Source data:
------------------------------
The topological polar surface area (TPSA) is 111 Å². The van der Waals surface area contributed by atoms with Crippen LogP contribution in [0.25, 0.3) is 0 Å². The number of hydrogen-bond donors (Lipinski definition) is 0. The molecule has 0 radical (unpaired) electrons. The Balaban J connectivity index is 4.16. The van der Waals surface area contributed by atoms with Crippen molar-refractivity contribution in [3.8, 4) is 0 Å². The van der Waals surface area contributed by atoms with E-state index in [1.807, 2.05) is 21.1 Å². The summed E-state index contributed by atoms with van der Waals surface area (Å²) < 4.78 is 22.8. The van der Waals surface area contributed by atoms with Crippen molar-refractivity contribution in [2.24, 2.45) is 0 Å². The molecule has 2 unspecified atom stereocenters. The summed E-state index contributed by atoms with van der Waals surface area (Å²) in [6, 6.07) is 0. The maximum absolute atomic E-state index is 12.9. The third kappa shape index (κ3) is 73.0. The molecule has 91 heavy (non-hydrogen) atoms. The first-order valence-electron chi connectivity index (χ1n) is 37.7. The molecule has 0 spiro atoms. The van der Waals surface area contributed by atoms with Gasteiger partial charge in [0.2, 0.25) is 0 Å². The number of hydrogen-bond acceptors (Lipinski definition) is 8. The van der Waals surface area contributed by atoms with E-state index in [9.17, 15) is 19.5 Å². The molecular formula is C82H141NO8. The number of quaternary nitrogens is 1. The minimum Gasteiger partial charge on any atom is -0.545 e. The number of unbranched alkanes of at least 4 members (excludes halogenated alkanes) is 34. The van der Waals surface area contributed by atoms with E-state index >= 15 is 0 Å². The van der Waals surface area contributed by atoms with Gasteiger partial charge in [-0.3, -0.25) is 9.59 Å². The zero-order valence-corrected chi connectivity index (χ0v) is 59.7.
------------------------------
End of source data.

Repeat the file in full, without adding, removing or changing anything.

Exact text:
The topological polar surface area (TPSA) is 111 Å². The van der Waals surface area contributed by atoms with Crippen LogP contribution in [0.25, 0.3) is 0 Å². The number of hydrogen-bond donors (Lipinski definition) is 0. The molecule has 0 radical (unpaired) electrons. The Balaban J connectivity index is 4.16. The van der Waals surface area contributed by atoms with Crippen molar-refractivity contribution in [3.8, 4) is 0 Å². The van der Waals surface area contributed by atoms with E-state index in [1.807, 2.05) is 21.1 Å². The summed E-state index contributed by atoms with van der Waals surface area (Å²) < 4.78 is 22.8. The van der Waals surface area contributed by atoms with Crippen molar-refractivity contribution in [2.24, 2.45) is 0 Å². The molecule has 2 unspecified atom stereocenters. The summed E-state index contributed by atoms with van der Waals surface area (Å²) in [6, 6.07) is 0. The maximum absolute atomic E-state index is 12.9. The third kappa shape index (κ3) is 73.0. The molecule has 91 heavy (non-hydrogen) atoms. The first-order valence-electron chi connectivity index (χ1n) is 37.7. The molecule has 0 spiro atoms. The van der Waals surface area contributed by atoms with Gasteiger partial charge in [0.2, 0.25) is 0 Å². The number of hydrogen-bond acceptors (Lipinski definition) is 8. The van der Waals surface area contributed by atoms with E-state index in [9.17, 15) is 19.5 Å². The molecular formula is C82H141NO8. The number of quaternary nitrogens is 1. The minimum Gasteiger partial charge on any atom is -0.545 e. The number of unbranched alkanes of at least 4 members (excludes halogenated alkanes) is 34. The van der Waals surface area contributed by atoms with E-state index >= 15 is 0 Å². The van der Waals surface area contributed by atoms with Gasteiger partial charge in [-0.3, -0.25) is 9.59 Å². The zero-order valence-corrected chi connectivity index (χ0v) is 59.7.